Can We Shut the F*ck Up About Bird Flu Now?

Ok, so it turns out that the reason bird flu does not get passed from human to human is the same reason it's so lethal. Which means a mutation that makes it passable from human to human will also turn it into your run-of-the-mill non-lethal flu virus.

In other words, even if bird flu does start passing from human to human, we still wouldn't have a problem. If it starts passing from human to human and then mutates into something that's lethal in a completely different way, we'll have a pandemic on our hands. But isn't this true of every flu virus every year? To become a pandemic, a virus must be lethal and easily transmissible. This virus has one of those charactistics and can't acquire the other without losing the first. That would seem to make bird flu less dangerous than other flus.

So we have the press on one side who know that fear sells, and we have the scientists on the other side who know that fear gets grants, and on the third side we have our "fascism lite" governments who will take any opportunity to acquire more power. Meanwhile, the vast majority of Westerners don't raise birds and therefore doesn't need to hear another f*cking peep about a disease that's killed on the order of 100 people in the entire world and requires intimate contact with birds. Here, I'll give you all of the information you need to know: don't get intimate with birds. There. Done.

Of course, poultry farmers do need to know about bird flu, but guess what? They have their own publications that the rest of us don't read.

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I'm still waiting for SARS

I'm still waiting for SARS and West Nile to make their comeback!

But I realize that when this dies down, those won't come back. MSRA (or is it MRSA) will become the new boogeyman...

What I don't understand is that it took me until I was about 20 years old to realize it was a bunch of BS and that I'll be a lot happier not worrying about it. Why is it that there are plenty of 40-year-olds who can't seem to figure this out?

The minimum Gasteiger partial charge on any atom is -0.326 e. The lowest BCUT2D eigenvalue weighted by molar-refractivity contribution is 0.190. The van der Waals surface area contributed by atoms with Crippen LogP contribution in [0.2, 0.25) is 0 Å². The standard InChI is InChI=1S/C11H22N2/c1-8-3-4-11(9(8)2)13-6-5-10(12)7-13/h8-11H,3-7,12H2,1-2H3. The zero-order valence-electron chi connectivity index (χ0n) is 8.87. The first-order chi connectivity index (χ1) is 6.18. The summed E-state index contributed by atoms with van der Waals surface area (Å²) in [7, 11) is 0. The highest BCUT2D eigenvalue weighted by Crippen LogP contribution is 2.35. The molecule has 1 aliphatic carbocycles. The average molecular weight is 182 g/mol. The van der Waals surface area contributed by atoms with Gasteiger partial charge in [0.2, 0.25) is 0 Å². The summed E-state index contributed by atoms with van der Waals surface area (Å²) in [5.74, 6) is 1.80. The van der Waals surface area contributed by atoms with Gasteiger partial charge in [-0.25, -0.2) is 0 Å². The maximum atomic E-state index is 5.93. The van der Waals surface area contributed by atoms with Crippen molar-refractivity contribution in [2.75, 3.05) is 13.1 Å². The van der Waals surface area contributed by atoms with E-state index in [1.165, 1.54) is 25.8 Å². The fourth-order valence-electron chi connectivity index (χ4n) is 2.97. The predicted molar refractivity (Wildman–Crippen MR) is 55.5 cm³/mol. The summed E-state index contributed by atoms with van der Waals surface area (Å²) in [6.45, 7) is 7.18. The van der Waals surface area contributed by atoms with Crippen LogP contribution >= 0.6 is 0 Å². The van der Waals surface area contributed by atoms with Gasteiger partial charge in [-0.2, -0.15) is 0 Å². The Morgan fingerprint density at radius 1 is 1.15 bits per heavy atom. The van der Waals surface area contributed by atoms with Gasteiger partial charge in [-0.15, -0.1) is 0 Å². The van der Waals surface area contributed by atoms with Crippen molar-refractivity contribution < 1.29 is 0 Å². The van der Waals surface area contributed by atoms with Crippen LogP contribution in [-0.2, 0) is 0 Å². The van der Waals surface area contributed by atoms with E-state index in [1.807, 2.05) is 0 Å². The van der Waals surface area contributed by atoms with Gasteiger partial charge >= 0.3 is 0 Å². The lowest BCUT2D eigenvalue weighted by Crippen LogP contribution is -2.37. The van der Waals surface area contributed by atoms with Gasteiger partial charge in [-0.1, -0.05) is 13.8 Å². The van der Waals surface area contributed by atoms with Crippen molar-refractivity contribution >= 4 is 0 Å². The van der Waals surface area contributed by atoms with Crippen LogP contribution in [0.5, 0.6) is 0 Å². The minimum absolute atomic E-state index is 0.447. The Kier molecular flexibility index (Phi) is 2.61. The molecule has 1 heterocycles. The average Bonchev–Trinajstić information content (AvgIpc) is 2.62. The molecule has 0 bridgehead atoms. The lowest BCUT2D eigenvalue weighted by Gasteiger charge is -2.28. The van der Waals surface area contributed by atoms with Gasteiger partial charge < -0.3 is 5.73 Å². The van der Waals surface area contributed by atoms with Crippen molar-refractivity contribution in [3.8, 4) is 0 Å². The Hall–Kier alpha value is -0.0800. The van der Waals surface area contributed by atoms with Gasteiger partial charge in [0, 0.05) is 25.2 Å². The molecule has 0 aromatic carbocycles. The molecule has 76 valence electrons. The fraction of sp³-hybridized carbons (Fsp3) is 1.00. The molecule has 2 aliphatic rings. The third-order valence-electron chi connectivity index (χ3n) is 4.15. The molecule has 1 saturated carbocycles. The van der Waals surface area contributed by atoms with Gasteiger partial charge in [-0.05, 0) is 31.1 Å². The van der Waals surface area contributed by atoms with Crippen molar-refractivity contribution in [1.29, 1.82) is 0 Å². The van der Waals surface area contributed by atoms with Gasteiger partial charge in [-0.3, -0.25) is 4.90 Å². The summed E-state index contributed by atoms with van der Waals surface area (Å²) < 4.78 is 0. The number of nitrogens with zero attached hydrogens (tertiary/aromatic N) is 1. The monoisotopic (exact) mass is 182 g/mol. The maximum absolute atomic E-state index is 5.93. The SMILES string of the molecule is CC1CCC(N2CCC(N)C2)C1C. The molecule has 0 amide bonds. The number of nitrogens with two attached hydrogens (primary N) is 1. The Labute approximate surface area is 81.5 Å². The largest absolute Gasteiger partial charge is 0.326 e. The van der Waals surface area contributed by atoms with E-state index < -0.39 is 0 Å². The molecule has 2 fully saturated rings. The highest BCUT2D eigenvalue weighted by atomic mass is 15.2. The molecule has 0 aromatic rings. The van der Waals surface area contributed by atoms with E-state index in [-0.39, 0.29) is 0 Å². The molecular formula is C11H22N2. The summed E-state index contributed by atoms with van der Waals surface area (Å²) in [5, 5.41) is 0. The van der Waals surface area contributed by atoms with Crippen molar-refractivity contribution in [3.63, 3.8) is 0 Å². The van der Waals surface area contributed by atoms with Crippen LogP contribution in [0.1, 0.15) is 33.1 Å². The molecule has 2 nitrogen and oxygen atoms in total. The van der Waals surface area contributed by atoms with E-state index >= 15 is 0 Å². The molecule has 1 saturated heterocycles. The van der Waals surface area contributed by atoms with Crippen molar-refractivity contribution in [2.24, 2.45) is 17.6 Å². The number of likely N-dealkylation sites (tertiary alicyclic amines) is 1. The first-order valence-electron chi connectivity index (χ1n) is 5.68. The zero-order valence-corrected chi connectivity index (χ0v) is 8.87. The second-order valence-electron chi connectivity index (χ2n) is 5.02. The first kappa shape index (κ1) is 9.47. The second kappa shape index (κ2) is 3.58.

Yep. Paul Ewald has been

Yep. Paul Ewald has been saying this for several months, and it's exactly why I've tuned out every bird flu story. It's shocking how many biologists and "public health specialists" don't understand (or simply don't take seriously) natural selection.

Brad: Because the

Brad: Because the alternative is realizing the government and media and "experts" they were taught to worship as kids are really just as fallible and susceptible to incentives as the rest of us.

According to the biologist I

According to the biologist I work under, the biological community realizes that there is a high probability the mutated virus will not be terribly harmful to humans. However, the problem lies in the fact that even though the virus is relatively harmless, the human immune system will not recognize this, and run at full speed until the human is killed by their own immune system.

The last (and only studied) case of this was the »

There is no scientific

There is no scientific research which indicates H5N1 must weaken should it go H-H. That has been the usual history but that does not have to be the future.

This latest study concerning the virus lodging deep in the lungs is not new. That is what influenza which has a limited ability to infects humans does. What makes this influenza unique is the range of species it affects and its lethality. the A/Vietnam/1203/04 strain of H5N1 lysine has been substituted for glutamic acid at position 627 of the PB2 gene.

Guess what? Lysene is found at that spot in every human HPAI including, of coursed, the H1N1 of 1918. Glutamic acid is found in every avian HPAI at that spot. The speculation is that the viral RNA, which is tweaked to run at the higher temps found in birds and which finds some foothold deep in the human lungs, has tweaked itself, by this replacement to run a lower human temps (btw...H5N1 doesn't even have to get into the lungs. Human eyeballs have receptors..hence the googles you see health care workers wearing in the EU).

What is it with the emotionalisms about this virus? It is what it is. Saying SARS was hyped (it wasn't, had it not been for the courage of Guan Yi facing down the PRC. the economic and death toll would have been far worse) therefore H5N1 is hyped is illogical and does a disservice to those who fought the disease. SARS was a cornovirus. It can be contained. Influenza A has never been contained. Claiming that because "A" did not happen "B" will not happen is irrational.

David, Oh I don't know, I'd